|Number of Discs : 1|
|Studio/Live : Studio|
|Mono/Stereo : Stereo|
|SPAR Code : n/a|
|UPC : 06025177527642|
- Ranked #43 in Rolling Stone's 50 Best Albums Of 2008 -- "[A] battle-rhyme tour de force..."
- "Nas delivers a 360-degree thesis on the African experience in America....With his unbridled originality and powerful prose, Nas delivers the perfect album for today's imperfect world."
Beginning with his classic debut, Illmatic (1994), Nas stood tall for years as one of New York City's leading rap voices, outspokenly expressing a righteous, self-empowered swagger that endeared him to critics and hip-hop purists. Whether proclaiming himself "Nasty Nas" or "Nas Escobar" or "Nastradamus" or "God's Son," the self-appointed King of New York battled numerous adversaries for his position atop the epicenter of East Coast rap, none more challenging than Jay-Z, who vied with Nas for the vacated throne left in the wake of the Notorious B.I.G.'s 1997 assassination. Such headline-worthy drama informed Nas' provocative rhymes, which he delivered with both a masterful flow and a wise perspective over beats by a range of producers: legends like DJ Premier, Large Professor, and Pete Rock; hitmakers like Trackmasters, Timbaland, and will.i.am; street favorites like Swizz Beatz, Megahertz, and the Alchemist; and personal favorites of his own like L.E.S., Salaam Remi, and Chucky Thompson. Nas likewise collaborated with some of the industry's leading video directors, including Hype Williams and Chris Robinson, presenting singles like "Hate Me Now," "One Mic," and "I Can" with dramatic flair. Throughout all the ups (the acclaim, popularity, and success) and downs (the expectations, adversaries, and over-reaching), Nas continually matured as an artist, evolving from a young street disciple to a vain all-knowing sage to a humbled godly teacher. Such growth made every album release an event and prolonged his increasingly storied career to epic proportions.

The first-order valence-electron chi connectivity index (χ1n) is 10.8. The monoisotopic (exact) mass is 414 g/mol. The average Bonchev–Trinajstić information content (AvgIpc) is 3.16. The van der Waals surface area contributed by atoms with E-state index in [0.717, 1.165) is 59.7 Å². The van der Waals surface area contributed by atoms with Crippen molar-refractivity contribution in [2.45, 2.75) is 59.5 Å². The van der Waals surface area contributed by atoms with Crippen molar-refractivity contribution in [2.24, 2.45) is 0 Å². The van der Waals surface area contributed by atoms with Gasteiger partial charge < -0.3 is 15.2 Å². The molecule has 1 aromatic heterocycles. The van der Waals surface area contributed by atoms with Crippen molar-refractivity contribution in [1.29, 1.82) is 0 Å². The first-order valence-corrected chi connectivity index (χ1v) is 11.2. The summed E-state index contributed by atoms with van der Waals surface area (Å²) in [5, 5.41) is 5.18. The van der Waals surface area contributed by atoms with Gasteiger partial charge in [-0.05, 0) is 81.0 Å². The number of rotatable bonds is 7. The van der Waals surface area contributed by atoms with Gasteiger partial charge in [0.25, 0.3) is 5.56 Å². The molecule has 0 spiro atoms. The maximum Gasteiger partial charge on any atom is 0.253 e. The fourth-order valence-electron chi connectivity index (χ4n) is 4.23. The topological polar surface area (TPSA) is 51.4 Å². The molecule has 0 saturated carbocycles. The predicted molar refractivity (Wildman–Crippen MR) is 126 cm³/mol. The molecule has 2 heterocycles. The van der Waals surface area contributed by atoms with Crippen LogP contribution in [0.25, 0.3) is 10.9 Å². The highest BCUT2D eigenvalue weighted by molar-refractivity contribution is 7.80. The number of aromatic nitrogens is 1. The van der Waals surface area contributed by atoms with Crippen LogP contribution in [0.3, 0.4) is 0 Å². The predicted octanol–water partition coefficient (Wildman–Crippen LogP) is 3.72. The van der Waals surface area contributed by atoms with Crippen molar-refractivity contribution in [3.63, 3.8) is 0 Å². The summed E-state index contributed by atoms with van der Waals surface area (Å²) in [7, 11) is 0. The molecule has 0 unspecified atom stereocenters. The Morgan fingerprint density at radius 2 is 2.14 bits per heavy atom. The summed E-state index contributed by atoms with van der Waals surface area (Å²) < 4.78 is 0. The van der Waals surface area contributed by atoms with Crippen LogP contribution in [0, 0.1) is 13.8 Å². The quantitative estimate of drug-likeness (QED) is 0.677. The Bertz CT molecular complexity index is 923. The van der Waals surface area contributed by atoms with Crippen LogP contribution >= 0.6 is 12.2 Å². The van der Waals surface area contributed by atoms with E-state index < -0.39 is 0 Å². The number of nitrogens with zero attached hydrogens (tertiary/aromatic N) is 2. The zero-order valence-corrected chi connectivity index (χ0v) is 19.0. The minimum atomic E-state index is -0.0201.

Born Nasir Jones, son of jazz musician Olu Dara, Nas dropped out of school in the eighth grade, trading classrooms for the streets of the rough Queensbridge projects, long fabled as the former stomping ground of Marley Marl and his Juice Crew as immortalized in "The Bridge." Despite dropping out of school, Nas developed a high degree of literacy that would later characterize his rhymes. At the same time, though, he delved into street culture and flirted with danger, such experiences similarly characterizing his rhymes. His synthesis of well-crafted rhetoric and street-glamorous imagery blossomed in 1991 when he connected with Main Source and laid down a fiery verse on "Live at the Barbeque" that earned him up-and-coming notice among the East Coast rap scene. Not long afterward, MC Serch of 3rd Bass approached Nas about contributing a track to the Zebrahead soundtrack. Serch was the soundtrack's executive producer and had been impressed by "Live at the Barbeque." Nas submitted "Halftime," and the song so stunned Serch that he made it the soundtrack's leadoff track.